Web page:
Submitted by Joseph Carson, former chief economist at Alliance Bernstein
The Monthly Treasury Statement for May showed federal withheld income tax receipts falling a record 33% from the comparable period one year ago. The decline in May tax receipts exceeds the 30% decline in April. Monthly tax (gross) receipts have been reported since 1973 and April and May declines are the largest on record.
Federal withheld tax receipts are directly related to workers paychecks. The scale of the decline in tax receipts is nearly three times the decline in reported household and payroll employment. The unprecedented gap raises questions about the accuracy of the April and May employment reports.
Tax Receipts vs. Employment
Federal withheld (gross) income tax receipts are highly correlated with employment levels and wage growth since taxes are withheld from workers paychecks. Monthly receipts can be noisy, often influenced by the number of workdays. Nonetheless, back-to-back monthly declines are rare and have only occurred during periods of exceptionally large declines in employment or when there have been legislative changes that lower peoples' withheld tax payments.
There are no legislative changes that would result in dramatically lower withheld gross federal income tax receipts. So the logical conclusion is that the sharp drop in withheld income tax receipts is directly related to a plunge in wage and salary income.
Without question, the tax data raises doubts over the scale of reported job loss as well as industries that experienced the largest declines. Tax receipts are off over 30%, while employment levels are off roughly 13%. How can tax receipts fall three times more than employment? As puzzling as that appears to be what is equally puzzling is that the vast majority of job loss was concentrated in lower-wage industries, such as leisure and hospitality and retail trade. If job loss was concentrated in low wage industries one would not expect tax receipts to fall three times as fast as overall employment.
In my recent article, BLS Fails Its Mandate: “Fearless Publication of the Facts” published on June 7, I made the argument that the Bureau of Labor Statistics (BLS) statistical methodology failed to ensure an accurate account of the employment situation. The tax data for April and May offers strong evidence that the employment data is inaccurate.
Mr. William W. Beach, BLS Commissioner, is quoted as saying there was no political bias in the published reports and the unemployment rate reported below its actual rate was “accidental”. I agree with Mr. Beach on the first point. BLS government statisticians operate with the highest integrity. I know that to be the case because I started my career as a government economist/statistician at the Department of Commerce.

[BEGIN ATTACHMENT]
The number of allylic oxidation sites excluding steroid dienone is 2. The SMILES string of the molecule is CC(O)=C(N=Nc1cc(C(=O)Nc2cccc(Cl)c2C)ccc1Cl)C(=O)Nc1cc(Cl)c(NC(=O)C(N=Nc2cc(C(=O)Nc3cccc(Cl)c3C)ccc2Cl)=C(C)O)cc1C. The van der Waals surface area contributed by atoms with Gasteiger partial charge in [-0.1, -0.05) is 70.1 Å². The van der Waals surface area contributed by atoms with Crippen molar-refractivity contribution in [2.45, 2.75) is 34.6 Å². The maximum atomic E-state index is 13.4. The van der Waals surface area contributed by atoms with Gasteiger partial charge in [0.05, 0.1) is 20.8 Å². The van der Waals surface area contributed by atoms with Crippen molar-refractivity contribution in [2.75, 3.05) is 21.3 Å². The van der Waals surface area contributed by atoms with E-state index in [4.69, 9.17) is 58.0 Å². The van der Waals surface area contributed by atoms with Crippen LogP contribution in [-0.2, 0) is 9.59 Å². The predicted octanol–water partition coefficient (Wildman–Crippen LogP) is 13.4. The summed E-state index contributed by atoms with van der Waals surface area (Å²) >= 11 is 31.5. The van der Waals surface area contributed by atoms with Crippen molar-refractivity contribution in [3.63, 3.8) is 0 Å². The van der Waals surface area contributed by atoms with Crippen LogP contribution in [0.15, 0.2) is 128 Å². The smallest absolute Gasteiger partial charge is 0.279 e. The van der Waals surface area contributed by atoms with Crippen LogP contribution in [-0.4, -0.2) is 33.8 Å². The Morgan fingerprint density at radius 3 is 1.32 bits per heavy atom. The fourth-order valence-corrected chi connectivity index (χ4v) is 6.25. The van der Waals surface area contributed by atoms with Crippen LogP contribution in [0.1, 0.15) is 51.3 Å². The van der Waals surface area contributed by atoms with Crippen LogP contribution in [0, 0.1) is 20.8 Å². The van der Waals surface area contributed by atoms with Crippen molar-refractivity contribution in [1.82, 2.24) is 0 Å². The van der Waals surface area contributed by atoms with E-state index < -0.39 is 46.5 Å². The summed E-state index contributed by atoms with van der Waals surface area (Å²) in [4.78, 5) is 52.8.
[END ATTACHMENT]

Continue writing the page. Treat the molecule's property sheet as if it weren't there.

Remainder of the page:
However, BLS statistical methodology did fail; not once, but twice in reporting grossly inaccurate employment statistics. The US statistical system is the “gold standard” of the world, producing the most accurate, and always operating with the mandate, “Fearless Publication of the Facts”. But the employment reports for April and May show that no statistical methodology is perfect, and its the responsibility of BLS to ensure the accuracy of the data. The scale of the error in April was so large it should have set alarm bells so to avoid another “accidental” report of bad data.
The sharp drop in withheld income tax receipts strongly suggests that the “error” term of the household employment could even be larger than what BLS has stated. BLS said that the number of households entering in their survey for the first and second time was 30 percent below the average of the past 12 months. As a result, BLS was compelled to use a historically low number of responses to estimate household employment for April and May. So its highly possible that the number of people misclassified as employed instead of temporarily unemployed could be far larger than the 8.4 million for April and the 5.4 million in May.
Household employment data is based on a sample of 60,000 households out of a total household population of 125 million. Federal tax receipts are unambiguous. They reflect withheld income taxes taken directly from 30 million business establishments employing over 150 million workers before the pandemic. Which data series--reported household employment or withheld taxes---do you think offers a more accurate picture of the current employment situation?